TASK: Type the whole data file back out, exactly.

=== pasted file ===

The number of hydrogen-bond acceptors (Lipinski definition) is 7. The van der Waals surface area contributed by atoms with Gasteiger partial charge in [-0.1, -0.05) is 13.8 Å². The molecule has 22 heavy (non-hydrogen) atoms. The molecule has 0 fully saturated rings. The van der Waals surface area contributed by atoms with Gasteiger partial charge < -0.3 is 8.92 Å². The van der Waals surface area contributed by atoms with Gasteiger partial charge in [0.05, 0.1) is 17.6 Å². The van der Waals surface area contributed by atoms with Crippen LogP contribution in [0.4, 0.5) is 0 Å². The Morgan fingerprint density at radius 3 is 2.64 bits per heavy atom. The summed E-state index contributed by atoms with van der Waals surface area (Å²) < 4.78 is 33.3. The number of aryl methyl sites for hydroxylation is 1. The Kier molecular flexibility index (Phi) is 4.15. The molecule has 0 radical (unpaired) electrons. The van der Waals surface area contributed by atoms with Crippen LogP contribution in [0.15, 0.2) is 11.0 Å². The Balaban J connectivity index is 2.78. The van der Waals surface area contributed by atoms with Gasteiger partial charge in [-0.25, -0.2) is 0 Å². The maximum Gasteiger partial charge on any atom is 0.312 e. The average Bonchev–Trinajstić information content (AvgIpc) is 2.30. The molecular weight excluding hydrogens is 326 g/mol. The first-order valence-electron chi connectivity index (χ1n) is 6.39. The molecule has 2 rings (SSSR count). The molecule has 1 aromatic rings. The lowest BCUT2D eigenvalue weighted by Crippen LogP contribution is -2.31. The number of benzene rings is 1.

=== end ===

The number of hydrogen-bond acceptors (Lipinski definition) is 7. The van der Waals surface area contributed by atoms with Gasteiger partial charge in [-0.1, -0.05) is 13.8 Å². The molecule has 22 heavy (non-hydrogen) atoms. The molecule has 0 fully saturated rings. The van der Waals surface area contributed by atoms with Gasteiger partial charge < -0.3 is 8.92 Å². The van der Waals surface area contributed by atoms with Gasteiger partial charge in [0.05, 0.1) is 17.6 Å². The van der Waals surface area contributed by atoms with Crippen LogP contribution in [0.4, 0.5) is 0 Å². The Morgan fingerprint density at radius 3 is 2.64 bits per heavy atom. The summed E-state index contributed by atoms with van der Waals surface area (Å²) < 4.78 is 33.3. The number of aryl methyl sites for hydroxylation is 1. The Kier molecular flexibility index (Phi) is 4.15. The molecule has 0 radical (unpaired) electrons. The van der Waals surface area contributed by atoms with Crippen LogP contribution in [0.15, 0.2) is 11.0 Å². The Balaban J connectivity index is 2.78. The van der Waals surface area contributed by atoms with Gasteiger partial charge in [-0.25, -0.2) is 0 Å². The maximum Gasteiger partial charge on any atom is 0.312 e. The average Bonchev–Trinajstić information content (AvgIpc) is 2.30. The molecular weight excluding hydrogens is 326 g/mol. The first-order valence-electron chi connectivity index (χ1n) is 6.39. The molecule has 2 rings (SSSR count). The molecule has 1 aromatic rings. The lowest BCUT2D eigenvalue weighted by Crippen LogP contribution is -2.31. The number of benzene rings is 1.